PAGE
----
The Gigabyte M32UC has five response time overdrive settings: Off, Smart OD, Picture Quality, Balance and Speed.

The Off mode is too slow, while the Speed mode adds too much overshoot. For optimal performance, we recommend sticking with the Picture Quality mode as it’s most effective at eliminating ghosting at both high and low refresh rates without introducing any inverse ghosting.

While the Gigabyte M32UC has a decent pixel response time speed for a VA panel, it’s not as fast as Samsung’s Odyssey G7 and other fast 1ms GtG VA models.

In truth, a lot of users won’t be bothered by the amount of ghosting while gaming. It’s mostly noticeable while scrolling webpages with a black background and white font or in particularly dark scenes with fast-moving bright objects.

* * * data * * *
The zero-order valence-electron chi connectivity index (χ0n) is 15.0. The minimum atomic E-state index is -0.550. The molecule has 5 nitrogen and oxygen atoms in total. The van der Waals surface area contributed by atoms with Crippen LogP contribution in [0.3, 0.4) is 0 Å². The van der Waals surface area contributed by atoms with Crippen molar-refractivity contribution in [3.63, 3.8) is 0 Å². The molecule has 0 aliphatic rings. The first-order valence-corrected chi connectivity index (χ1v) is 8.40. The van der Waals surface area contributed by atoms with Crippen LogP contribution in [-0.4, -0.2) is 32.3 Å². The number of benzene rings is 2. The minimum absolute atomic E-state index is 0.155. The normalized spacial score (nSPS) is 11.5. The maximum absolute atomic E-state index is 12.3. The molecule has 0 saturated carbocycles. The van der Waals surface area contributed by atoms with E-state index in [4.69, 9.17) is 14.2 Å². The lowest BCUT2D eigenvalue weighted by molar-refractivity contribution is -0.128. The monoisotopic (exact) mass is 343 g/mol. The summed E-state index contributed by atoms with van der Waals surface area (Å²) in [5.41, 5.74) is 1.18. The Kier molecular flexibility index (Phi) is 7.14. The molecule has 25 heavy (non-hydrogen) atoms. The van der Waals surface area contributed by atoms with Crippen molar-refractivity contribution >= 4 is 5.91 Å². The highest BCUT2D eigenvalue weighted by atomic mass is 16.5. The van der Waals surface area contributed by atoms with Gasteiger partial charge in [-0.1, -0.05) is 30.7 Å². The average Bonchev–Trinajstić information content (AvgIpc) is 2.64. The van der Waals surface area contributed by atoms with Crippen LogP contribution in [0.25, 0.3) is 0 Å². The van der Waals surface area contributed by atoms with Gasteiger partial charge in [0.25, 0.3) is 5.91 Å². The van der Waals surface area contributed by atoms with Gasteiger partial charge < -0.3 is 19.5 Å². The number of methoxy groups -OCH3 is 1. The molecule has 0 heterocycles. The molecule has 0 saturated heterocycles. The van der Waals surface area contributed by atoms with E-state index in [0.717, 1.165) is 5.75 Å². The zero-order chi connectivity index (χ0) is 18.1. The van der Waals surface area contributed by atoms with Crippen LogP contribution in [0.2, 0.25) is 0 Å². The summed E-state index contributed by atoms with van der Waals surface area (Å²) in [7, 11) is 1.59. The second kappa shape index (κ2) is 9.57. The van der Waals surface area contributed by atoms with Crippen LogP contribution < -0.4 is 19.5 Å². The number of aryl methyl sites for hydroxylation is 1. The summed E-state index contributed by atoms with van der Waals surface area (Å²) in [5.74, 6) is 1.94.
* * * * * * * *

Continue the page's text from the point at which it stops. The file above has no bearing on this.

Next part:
So, overall, it’s tolerable for casual gaming unless you’re particularly sensitive to it. For competitive gaming, you shouldn’t be using a 32″ 4K monitor anyway.

Gigabyte M32UC Curved

Input lag amounts to around 4ms, which makes for imperceptible delay between your actions and the result on the screen.

Variable refresh rate (VRR) is supported with a 48-144Hz dynamic range for tear-free gameplay. If you overclock the monitor to 160Hz, however, you cannot use VRR. Since the 16Hz difference isn’t noticeable, we don’t recommend overclocking.

The Gigabyte M32UC isn’t certified by NVIDIA as ‘G-SYNC Compatible’, but you can use VRR with compatible GeForce cards over DisplayPort.

Although our unit had no VRR brightness flickering usually associated with high refresh rate VA panels, other units might be affected by this with fluctuating frame rates, in in-game menus, and if your FPS is around the LFC threshold (~48FPS).